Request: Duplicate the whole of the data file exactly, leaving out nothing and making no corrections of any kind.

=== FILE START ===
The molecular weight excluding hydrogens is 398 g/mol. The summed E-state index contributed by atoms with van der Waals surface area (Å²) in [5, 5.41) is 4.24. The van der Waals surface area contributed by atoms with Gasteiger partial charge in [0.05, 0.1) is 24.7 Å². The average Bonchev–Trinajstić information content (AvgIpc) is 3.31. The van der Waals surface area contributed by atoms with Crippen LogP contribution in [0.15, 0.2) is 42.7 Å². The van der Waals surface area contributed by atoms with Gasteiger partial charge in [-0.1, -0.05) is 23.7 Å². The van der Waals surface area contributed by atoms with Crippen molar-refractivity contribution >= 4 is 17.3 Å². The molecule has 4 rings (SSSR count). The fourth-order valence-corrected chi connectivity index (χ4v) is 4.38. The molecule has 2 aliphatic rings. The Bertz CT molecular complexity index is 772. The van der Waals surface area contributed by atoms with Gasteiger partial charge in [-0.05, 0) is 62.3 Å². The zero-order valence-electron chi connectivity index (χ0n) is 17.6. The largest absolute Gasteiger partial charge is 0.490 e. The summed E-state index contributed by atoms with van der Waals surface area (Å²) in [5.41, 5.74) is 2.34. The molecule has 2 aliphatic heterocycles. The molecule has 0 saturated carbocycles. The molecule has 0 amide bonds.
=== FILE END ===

The molecular weight excluding hydrogens is 398 g/mol. The summed E-state index contributed by atoms with van der Waals surface area (Å²) in [5, 5.41) is 4.24. The van der Waals surface area contributed by atoms with Gasteiger partial charge in [0.05, 0.1) is 24.7 Å². The average Bonchev–Trinajstić information content (AvgIpc) is 3.31. The van der Waals surface area contributed by atoms with Crippen LogP contribution in [0.15, 0.2) is 42.7 Å². The van der Waals surface area contributed by atoms with Gasteiger partial charge in [-0.1, -0.05) is 23.7 Å². The van der Waals surface area contributed by atoms with Crippen molar-refractivity contribution >= 4 is 17.3 Å². The molecule has 4 rings (SSSR count). The fourth-order valence-corrected chi connectivity index (χ4v) is 4.38. The molecule has 2 aliphatic rings. The Bertz CT molecular complexity index is 772. The van der Waals surface area contributed by atoms with Gasteiger partial charge in [-0.05, 0) is 62.3 Å². The zero-order valence-electron chi connectivity index (χ0n) is 17.6. The largest absolute Gasteiger partial charge is 0.490 e. The summed E-state index contributed by atoms with van der Waals surface area (Å²) in [5.41, 5.74) is 2.34. The molecule has 2 aliphatic heterocycles. The molecule has 0 saturated carbocycles. The molecule has 0 amide bonds.